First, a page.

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Progressives to DNC: It Would Be 'Insane' Not to Hand Over Twitter Account to Ocasio-Cortez

"It's kind of amazing that one of the most naturally talented politicians to emerge in some time also happens to be a highly effective, aggressive, and rather merciless combatant in social media messaging."

New York U.S. House candidate Alexandria Ocasio-Cortez speaks at a progressive fundraiser on August 2, 2018 in Los Angeles, California. (Photo: Mario Tama/Getty Images)

In just a few short months on the national political scene, New York congressional candidate Alexandria Ocasio-Cortez has distinguished herself as a remarkably effective social media voice, using platforms like Facebook and Twitter to easily demolish right-wing smears and falsehoods while also pushing her positive progressive vision.

"It's kind of amazing that one of the most naturally talented politicians to emerge in some time also happens to be a highly effective, aggressive, and rather merciless combatant in social media messaging."
—Glenn Greenwald, The Intercept

By contrast, the Democratic National Committee (DNC)—with midterm elections looming—has a relatively paltry social media presence and is notorious for its horrendous messaging, leading some prominent progressives to suggest that the DNC should immediately hand its accounts over to Ocasio-Cortez, who defeated Rep. Joe Crowley (D-N.Y.) in a landslide upset in June with no establishment support.

The latest example of Ocasio-Cortez's strength as a progressive social media presence came Thursday night, when the 28-year-old democratic socialist systematically rebutted right-wing provocateur Dinesh D'Souza's unsubtly racist insinuation that Puerto Rico contributes nothing to the United States.

In response to Ocasio-Cortez's series of tweets, The Intercept's Glenn Greenwald on Friday echoed Huffington Post writer Ashley Feinberg, who suggested last week that the DNC would be "insane" not to give Ocasio-Cortez full control of its Twitter account.

"It's kind of amazing that one of the most naturally talented politicians to emerge in some time also happens to be a highly effective, aggressive, and rather merciless combatant in social media messaging," Greenwald wrote Friday. "As Ashley Feinberg said, the DNC should just turn over its accounts to her."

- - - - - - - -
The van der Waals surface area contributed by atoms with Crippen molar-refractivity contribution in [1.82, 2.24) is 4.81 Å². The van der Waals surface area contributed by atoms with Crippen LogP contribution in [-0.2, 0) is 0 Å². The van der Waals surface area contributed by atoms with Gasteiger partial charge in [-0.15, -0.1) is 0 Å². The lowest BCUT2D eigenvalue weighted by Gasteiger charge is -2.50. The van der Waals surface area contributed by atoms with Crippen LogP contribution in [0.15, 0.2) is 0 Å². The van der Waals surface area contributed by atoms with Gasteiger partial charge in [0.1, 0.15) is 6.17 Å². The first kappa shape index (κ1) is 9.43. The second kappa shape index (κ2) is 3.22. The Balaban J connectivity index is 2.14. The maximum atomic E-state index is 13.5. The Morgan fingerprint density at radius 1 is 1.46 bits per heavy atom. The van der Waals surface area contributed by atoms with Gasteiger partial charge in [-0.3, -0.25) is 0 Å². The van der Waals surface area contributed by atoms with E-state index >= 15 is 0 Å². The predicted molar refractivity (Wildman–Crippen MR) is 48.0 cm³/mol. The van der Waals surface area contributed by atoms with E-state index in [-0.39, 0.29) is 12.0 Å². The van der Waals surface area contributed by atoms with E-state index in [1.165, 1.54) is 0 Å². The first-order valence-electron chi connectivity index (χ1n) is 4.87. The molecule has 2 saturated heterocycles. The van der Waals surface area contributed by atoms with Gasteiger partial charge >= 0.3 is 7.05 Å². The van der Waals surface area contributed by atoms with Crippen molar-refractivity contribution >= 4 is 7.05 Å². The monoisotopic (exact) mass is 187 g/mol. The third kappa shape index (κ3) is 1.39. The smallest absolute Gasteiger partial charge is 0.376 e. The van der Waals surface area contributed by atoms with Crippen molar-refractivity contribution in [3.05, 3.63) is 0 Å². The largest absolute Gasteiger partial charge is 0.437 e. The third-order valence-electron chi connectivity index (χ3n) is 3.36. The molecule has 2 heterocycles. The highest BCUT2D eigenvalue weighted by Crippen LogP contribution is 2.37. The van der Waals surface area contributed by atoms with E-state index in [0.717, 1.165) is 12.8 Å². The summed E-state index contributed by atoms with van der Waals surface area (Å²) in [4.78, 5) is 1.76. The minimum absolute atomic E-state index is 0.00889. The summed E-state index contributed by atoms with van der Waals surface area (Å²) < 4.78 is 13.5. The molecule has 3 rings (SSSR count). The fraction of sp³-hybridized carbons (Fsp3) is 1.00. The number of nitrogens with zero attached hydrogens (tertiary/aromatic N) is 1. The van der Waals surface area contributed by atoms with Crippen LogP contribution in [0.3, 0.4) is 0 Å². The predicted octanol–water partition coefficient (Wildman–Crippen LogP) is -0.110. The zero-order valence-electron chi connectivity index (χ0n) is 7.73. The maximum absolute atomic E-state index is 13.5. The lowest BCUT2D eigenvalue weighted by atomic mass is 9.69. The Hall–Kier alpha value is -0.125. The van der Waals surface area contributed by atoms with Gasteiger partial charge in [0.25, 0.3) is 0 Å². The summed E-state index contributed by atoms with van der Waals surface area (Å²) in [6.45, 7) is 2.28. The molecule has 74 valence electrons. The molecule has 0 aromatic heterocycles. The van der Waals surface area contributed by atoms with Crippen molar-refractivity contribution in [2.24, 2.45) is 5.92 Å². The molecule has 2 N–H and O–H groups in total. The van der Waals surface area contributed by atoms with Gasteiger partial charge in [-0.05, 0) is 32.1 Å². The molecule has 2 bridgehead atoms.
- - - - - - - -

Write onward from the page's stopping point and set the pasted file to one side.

Since her victory in June, Ocasio-Cortez has been the frequent target of hysterical attacks by Fox News and other right-wing outlets, which have often resorted to bizarre smears and outright red-baiting. But because of her clear policy positions and ability to respond sharply to the right-wing onslaught, these attacks have almost always backfired.

One prominent example was Fox News host Sean Hannity's attempted attack on Ocasio-Cortez's agenda that inadvertently turned into a free advertisement for her ambitious platform.

One reason the DNC may ultimately prove reluctant to heed calls to hand over its social media accounts to Ocasio-Cortez is because the young congressional candidate has not hesitated to use social media to call out the Democratic establishment as well as the Republican Party.

After Senate Democrats voted unanimously to approve a $17 billion increase in military spending earlier this week—an increase that only Sen. Bernie Sanders (I-Vt.) and six Republicans voted against—Ocasio-Cortez mockingly responded, "But how do you pay for it?"

This response echoes a question that both centrist Democrats and right-wing pundits often level at those pushing for policies that—unlike massive hikes in military spending—would actually benefit the majority of Americans, like Medicare for All.

As Common Dreams reported earlier this month, the Democratic leadership is already indicating that they will revive the fiscally conservative pay-go rule, which would preemptively hamstring Ocasio-Cortez's policy agenda.

In July, Ocasio-Cortez was also quick to debunk Sen. Tammy Duckworth's (D-Ill.) claim that left-wing politics can't win in the Midwest—an assertion that has been repeated by House Minority Leader Nancy Pelosi (D-Calif.).

"With respect to the senator, strong, clear advocacy for working class Americans isn't just for the Bronx," Ocasio-Cortez wrote on Twitter.

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